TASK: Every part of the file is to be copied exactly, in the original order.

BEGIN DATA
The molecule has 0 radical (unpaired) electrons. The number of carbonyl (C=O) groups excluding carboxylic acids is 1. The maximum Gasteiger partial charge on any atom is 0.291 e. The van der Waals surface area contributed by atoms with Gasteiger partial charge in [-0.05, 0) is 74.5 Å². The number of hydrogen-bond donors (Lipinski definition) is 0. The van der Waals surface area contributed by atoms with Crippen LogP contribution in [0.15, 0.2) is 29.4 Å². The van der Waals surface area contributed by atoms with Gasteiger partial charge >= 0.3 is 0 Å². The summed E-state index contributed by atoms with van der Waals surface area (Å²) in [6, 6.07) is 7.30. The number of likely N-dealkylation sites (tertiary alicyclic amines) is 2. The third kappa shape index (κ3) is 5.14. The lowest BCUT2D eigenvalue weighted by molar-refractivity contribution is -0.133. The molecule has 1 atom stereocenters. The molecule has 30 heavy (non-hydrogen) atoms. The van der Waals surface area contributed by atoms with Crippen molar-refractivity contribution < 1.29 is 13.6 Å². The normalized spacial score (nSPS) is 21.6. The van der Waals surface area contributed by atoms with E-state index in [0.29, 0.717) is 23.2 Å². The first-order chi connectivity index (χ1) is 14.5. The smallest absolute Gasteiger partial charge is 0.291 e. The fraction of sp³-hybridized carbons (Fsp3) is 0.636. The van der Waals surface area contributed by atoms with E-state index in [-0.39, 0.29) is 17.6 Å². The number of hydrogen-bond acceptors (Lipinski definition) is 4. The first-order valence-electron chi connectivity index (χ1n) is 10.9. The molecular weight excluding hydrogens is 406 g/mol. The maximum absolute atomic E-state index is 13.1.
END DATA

The molecule has 0 radical (unpaired) electrons. The number of carbonyl (C=O) groups excluding carboxylic acids is 1. The maximum Gasteiger partial charge on any atom is 0.291 e. The van der Waals surface area contributed by atoms with Gasteiger partial charge in [-0.05, 0) is 74.5 Å². The number of hydrogen-bond donors (Lipinski definition) is 0. The van der Waals surface area contributed by atoms with Crippen LogP contribution in [0.15, 0.2) is 29.4 Å². The van der Waals surface area contributed by atoms with Gasteiger partial charge >= 0.3 is 0 Å². The summed E-state index contributed by atoms with van der Waals surface area (Å²) in [6, 6.07) is 7.30. The number of likely N-dealkylation sites (tertiary alicyclic amines) is 2. The third kappa shape index (κ3) is 5.14. The lowest BCUT2D eigenvalue weighted by molar-refractivity contribution is -0.133. The molecule has 1 atom stereocenters. The molecule has 30 heavy (non-hydrogen) atoms. The van der Waals surface area contributed by atoms with Crippen molar-refractivity contribution < 1.29 is 13.6 Å². The normalized spacial score (nSPS) is 21.6. The van der Waals surface area contributed by atoms with E-state index in [0.29, 0.717) is 23.2 Å². The first-order chi connectivity index (χ1) is 14.5. The smallest absolute Gasteiger partial charge is 0.291 e. The fraction of sp³-hybridized carbons (Fsp3) is 0.636. The van der Waals surface area contributed by atoms with E-state index in [-0.39, 0.29) is 17.6 Å². The number of hydrogen-bond acceptors (Lipinski definition) is 4. The first-order valence-electron chi connectivity index (χ1n) is 10.9. The molecular weight excluding hydrogens is 406 g/mol. The maximum absolute atomic E-state index is 13.1.